Instead of reducing park services and closing flood gauges because of automatic spending cuts known as sequestration, Coburn said the department should cut lower-priority spending such as studies on sheep and rabbits.

“There is no shortage of potential savings within the Department to ensure core and crucial missions are not compromised,” the letter stated. “While USGS is planning to shut down vital flood gauges, the agency is planning to expand its use of unmanned aerial drones, obtained from the military, to survey the habitat of pygmy rabbits in Idaho in August, observe Elk in Washington in July, and count sheep in Nevada in October.    

“While these studies may provide some interesting information about rabbits, sheep and other animals, cancelling or delaying them is not life threatening. Yet shutting down vital flood gauges, by the agency’s own admission, could be.”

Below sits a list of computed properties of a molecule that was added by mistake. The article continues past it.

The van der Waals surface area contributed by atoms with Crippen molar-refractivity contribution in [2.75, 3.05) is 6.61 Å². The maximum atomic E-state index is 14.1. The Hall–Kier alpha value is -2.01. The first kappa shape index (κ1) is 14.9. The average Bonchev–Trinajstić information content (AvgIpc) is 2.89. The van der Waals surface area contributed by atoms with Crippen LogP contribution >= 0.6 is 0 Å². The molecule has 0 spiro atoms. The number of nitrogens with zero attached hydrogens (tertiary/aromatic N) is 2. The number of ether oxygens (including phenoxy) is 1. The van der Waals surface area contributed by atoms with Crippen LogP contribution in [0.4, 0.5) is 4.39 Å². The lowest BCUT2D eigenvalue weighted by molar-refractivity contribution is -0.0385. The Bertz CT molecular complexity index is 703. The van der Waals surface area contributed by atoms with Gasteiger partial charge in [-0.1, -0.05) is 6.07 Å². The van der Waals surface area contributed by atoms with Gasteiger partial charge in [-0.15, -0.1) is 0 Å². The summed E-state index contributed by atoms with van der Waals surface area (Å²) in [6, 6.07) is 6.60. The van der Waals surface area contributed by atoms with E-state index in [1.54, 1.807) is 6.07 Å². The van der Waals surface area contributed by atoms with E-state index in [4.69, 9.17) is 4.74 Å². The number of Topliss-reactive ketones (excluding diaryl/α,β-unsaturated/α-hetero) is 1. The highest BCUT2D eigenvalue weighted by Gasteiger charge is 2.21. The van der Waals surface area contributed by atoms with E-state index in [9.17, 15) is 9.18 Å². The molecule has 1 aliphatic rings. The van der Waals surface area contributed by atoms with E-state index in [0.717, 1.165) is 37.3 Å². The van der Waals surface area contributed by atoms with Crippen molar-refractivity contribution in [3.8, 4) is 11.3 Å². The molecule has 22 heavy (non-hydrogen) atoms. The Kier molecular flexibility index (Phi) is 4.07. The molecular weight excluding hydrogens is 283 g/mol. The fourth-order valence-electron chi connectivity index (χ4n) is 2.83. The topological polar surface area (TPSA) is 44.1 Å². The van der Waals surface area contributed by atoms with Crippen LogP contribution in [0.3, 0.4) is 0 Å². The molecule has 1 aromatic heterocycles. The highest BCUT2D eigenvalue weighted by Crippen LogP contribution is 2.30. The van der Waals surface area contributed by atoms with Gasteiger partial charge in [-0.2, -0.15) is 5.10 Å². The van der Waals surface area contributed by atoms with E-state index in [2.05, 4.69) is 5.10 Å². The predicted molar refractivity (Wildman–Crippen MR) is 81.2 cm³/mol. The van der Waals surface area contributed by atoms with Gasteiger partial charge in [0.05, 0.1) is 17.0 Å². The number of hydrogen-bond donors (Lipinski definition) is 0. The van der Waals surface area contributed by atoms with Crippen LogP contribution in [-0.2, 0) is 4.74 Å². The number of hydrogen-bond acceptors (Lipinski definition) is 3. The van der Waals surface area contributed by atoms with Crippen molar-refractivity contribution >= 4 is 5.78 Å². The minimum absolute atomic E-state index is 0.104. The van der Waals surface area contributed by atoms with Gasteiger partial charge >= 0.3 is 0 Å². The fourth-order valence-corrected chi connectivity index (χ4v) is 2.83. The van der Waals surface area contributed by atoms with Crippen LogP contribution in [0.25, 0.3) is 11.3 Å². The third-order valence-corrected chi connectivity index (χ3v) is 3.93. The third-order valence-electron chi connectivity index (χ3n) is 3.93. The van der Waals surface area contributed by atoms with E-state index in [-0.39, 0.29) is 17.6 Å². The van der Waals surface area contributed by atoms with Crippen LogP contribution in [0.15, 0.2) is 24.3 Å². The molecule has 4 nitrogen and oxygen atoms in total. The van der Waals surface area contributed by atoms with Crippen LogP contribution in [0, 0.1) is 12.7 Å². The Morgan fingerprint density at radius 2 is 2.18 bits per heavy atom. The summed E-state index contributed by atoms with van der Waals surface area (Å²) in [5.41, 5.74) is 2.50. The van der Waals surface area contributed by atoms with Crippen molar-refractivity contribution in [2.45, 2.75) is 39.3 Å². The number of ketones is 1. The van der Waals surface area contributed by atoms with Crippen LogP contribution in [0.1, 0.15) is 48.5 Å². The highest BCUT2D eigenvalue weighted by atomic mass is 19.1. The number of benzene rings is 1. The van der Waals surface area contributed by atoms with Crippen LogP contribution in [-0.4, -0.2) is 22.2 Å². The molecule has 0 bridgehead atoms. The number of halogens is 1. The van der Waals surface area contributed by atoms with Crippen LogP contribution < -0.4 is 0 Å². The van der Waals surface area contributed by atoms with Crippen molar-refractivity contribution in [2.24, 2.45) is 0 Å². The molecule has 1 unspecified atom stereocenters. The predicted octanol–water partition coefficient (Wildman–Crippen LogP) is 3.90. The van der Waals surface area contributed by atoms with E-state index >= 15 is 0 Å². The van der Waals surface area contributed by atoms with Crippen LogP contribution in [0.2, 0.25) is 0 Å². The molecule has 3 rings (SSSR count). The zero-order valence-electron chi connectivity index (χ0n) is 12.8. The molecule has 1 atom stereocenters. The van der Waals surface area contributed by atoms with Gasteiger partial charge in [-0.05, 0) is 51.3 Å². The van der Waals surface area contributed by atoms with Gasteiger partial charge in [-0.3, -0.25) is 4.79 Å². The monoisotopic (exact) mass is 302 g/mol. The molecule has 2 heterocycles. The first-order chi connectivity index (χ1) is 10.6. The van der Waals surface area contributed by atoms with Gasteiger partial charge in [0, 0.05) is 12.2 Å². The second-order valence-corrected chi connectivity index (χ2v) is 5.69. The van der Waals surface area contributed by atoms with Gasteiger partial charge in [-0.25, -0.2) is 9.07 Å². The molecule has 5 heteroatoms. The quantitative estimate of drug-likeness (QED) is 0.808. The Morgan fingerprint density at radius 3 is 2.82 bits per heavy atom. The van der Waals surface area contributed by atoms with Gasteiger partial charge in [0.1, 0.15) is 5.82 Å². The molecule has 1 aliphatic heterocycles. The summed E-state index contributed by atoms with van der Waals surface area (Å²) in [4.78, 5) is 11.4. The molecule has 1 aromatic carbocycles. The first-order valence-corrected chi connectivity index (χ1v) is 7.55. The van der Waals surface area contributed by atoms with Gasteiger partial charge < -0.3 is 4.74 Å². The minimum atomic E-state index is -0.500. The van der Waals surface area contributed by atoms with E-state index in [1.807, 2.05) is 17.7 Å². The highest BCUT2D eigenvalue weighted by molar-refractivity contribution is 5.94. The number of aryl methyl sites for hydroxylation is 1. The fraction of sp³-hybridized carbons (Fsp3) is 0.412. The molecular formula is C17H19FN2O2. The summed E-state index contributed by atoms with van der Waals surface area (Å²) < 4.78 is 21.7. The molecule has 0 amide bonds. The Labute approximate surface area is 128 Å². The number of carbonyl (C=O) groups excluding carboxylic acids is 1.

Coburn said that maintaining the flood gauges costs the federal government only $29 million. He suggested that if ending the studies on sheep wasn’t enough to make up the difference, Interior could stop funding conferences, upgrading their vehicle fleet or find more efficient ways to “round up wild horses,” which cost the department more than $70 million last year.

Coburn asked Jewell to respond to his questions on spending priorities by mid-May.